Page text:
Microsoft Responds To Sasser Worm Threat

Four Sasser variants--A, B, C and D--are currently running amok across the Internet in search of an LSASS (Local Security Authority Subsystem Service) buffer overrun vulnerability in Windows 95, 98, ME, NT, 2000 and XP platforms, according to security experts. LSASS provides an interface for managing local security, domain authentication and Active Directory processes.

The vulnerability that Sasser exploits was originally announced on April 13, 2004, in Microsoft Security Bulletin MS04-011, said Debby Fry Wilson, director of Security Response Marketing at Microsoft.

A range of detection and removal tools for Sasser worms can be found at Microsoft's web site.

Sasser doesn't arrive as an e-mail attachment. Instead, the worm actively seeks out vulnerable IP addresses and enters a system through TCP port 445, said Kevin Kean, director of Microsoft's Security Response Center, Redmond, Wash. Sasser moves through other ports, but enters and infects a new client or server solely through port 445, Kean said. Once Sasser enters a client or server, it sends a packet to produce a buffer overrun on LSASS.EXE, which causes the program to crash, the infected system to crash and then requires a Windows reboot.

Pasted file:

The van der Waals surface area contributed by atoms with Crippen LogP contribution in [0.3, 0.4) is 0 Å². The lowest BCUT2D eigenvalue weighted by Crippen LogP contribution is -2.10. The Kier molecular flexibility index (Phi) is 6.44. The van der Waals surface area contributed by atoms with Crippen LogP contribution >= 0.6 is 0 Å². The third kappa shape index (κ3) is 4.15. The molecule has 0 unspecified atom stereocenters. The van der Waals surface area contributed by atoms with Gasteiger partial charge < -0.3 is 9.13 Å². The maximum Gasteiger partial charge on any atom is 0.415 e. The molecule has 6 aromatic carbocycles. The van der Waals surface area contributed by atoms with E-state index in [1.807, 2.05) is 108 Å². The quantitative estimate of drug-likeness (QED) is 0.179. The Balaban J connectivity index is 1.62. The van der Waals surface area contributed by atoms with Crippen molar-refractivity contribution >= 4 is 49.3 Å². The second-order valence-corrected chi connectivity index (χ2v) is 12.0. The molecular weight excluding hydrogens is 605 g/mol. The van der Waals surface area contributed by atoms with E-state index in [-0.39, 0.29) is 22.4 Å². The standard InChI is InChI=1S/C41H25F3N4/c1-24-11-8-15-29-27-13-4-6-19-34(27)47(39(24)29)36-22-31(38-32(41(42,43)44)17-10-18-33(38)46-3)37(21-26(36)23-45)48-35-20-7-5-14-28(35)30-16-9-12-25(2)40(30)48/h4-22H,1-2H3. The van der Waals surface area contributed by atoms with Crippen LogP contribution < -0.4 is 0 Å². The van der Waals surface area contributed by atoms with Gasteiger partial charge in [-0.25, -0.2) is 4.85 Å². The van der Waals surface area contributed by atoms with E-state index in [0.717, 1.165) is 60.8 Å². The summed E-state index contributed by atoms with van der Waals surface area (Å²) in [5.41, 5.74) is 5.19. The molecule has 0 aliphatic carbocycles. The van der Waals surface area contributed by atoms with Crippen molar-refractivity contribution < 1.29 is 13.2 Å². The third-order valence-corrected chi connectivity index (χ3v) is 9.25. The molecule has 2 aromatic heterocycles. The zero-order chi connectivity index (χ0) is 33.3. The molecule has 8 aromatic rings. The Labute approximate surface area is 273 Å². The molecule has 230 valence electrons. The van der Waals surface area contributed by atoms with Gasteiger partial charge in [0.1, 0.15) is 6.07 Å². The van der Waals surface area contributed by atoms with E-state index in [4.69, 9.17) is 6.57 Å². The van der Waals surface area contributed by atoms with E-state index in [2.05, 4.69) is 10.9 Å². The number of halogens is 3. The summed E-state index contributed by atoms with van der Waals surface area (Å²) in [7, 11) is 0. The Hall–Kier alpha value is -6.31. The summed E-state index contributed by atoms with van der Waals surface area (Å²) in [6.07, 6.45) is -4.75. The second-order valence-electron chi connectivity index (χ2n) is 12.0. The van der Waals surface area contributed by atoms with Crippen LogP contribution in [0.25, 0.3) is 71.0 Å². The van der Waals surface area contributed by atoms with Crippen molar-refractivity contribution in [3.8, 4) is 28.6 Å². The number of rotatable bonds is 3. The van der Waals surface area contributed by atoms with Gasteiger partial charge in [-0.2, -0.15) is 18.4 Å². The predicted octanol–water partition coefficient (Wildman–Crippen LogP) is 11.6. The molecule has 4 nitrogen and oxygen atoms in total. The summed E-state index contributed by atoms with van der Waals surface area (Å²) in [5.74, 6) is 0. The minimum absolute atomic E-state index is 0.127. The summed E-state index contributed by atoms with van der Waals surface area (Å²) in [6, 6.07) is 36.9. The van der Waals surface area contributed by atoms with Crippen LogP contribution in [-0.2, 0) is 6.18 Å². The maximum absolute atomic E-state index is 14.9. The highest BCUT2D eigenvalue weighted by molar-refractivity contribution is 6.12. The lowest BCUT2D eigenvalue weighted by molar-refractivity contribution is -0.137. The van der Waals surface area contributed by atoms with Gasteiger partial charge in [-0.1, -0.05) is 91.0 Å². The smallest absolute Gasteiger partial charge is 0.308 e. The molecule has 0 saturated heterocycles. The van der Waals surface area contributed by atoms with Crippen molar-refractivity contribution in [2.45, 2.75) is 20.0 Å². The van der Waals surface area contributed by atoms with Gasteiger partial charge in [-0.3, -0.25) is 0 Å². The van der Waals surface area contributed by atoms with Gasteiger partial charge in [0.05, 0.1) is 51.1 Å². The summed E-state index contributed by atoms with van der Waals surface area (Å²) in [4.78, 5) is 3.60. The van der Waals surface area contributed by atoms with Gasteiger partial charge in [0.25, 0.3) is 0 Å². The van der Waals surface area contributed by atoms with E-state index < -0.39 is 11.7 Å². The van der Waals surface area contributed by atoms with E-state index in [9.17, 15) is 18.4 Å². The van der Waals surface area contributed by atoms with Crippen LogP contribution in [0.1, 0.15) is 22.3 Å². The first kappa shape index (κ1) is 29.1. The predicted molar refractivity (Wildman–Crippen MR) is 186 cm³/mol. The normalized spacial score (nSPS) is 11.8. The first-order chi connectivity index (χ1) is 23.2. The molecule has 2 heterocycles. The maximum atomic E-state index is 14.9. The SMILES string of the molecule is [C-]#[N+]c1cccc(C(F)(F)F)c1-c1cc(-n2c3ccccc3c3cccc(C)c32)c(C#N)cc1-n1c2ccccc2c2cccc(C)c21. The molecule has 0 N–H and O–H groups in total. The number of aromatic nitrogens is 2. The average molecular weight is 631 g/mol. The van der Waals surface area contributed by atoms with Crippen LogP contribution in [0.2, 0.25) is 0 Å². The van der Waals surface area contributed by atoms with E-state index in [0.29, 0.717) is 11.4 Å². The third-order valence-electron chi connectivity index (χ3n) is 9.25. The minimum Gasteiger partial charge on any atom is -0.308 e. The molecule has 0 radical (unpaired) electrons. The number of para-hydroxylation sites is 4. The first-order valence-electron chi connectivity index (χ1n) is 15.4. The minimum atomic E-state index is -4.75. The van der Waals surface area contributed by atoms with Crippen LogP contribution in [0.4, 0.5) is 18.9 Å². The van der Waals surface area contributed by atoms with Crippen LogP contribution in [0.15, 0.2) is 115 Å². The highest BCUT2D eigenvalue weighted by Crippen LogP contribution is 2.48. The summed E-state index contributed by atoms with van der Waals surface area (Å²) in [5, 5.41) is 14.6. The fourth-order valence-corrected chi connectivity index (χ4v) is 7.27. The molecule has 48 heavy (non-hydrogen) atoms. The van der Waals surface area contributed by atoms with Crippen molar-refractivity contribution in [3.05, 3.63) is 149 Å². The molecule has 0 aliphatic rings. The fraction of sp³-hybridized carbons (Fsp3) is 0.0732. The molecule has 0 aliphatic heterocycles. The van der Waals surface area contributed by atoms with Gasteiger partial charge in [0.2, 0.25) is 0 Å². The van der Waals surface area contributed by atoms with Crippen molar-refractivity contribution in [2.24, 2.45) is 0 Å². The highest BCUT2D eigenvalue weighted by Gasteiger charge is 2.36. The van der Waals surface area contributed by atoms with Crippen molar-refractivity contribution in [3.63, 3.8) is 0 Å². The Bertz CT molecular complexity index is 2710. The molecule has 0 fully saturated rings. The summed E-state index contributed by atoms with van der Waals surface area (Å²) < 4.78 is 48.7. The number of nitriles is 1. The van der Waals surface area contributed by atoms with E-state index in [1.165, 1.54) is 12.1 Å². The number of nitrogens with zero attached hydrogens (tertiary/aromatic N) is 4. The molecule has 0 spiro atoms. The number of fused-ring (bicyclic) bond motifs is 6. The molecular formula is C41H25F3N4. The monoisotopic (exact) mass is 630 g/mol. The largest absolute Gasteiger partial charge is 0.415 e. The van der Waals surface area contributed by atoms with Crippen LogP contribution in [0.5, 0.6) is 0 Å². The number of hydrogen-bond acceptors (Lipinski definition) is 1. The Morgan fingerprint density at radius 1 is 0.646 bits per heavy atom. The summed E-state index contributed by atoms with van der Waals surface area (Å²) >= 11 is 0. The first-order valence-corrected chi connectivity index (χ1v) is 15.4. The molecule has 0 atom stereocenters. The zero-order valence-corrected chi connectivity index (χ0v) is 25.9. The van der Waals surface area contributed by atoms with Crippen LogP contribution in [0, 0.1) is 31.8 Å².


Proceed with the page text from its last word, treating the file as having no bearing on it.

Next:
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Up until now, no incident of Sasser delivering a malicious payload has been reported, Kean said.

"Sasser is a classic self-spreading worm. It actually lays code down on a system and causes remote-code execution, and that's in contrast with other virus types that require user intervention," said Kean. "Despite the fact that Sasser takes no specific malicious action, the creation of this worm is still a criminal act."

Kevin Nelson, vice president at Threat Focus, a network security and vulnerability alert service in Tustin, Calif., said Sasser planting malicious code could only be a matter of time.

"Sasser definitely has the potential to be something on the order of a Blaster," said Nelson, comparing Sasser to the very destructive Blaster worm.

"We've pretty well confirmed that the people who wrote Netsky are behind Sasser, and the fourth version of Sasser is spreading 10 times faster than the earlier versions. It feels like [the Sasser authors] are testing and learning how to infect machines very quickly. So while there has been no infected payload yet, there's no reason not to expect it. [Sasser's authors] have the complete ability to install any software they want," Nelson warned.

Microsoft is already working with law enforcement officials, as well as the Department of Homeland Security, in an effort to root out Sasser's author(s), said Microsoft's Wilson.

Already, thousands of clients and servers have been infected by one of the Sasser variants, according to security experts.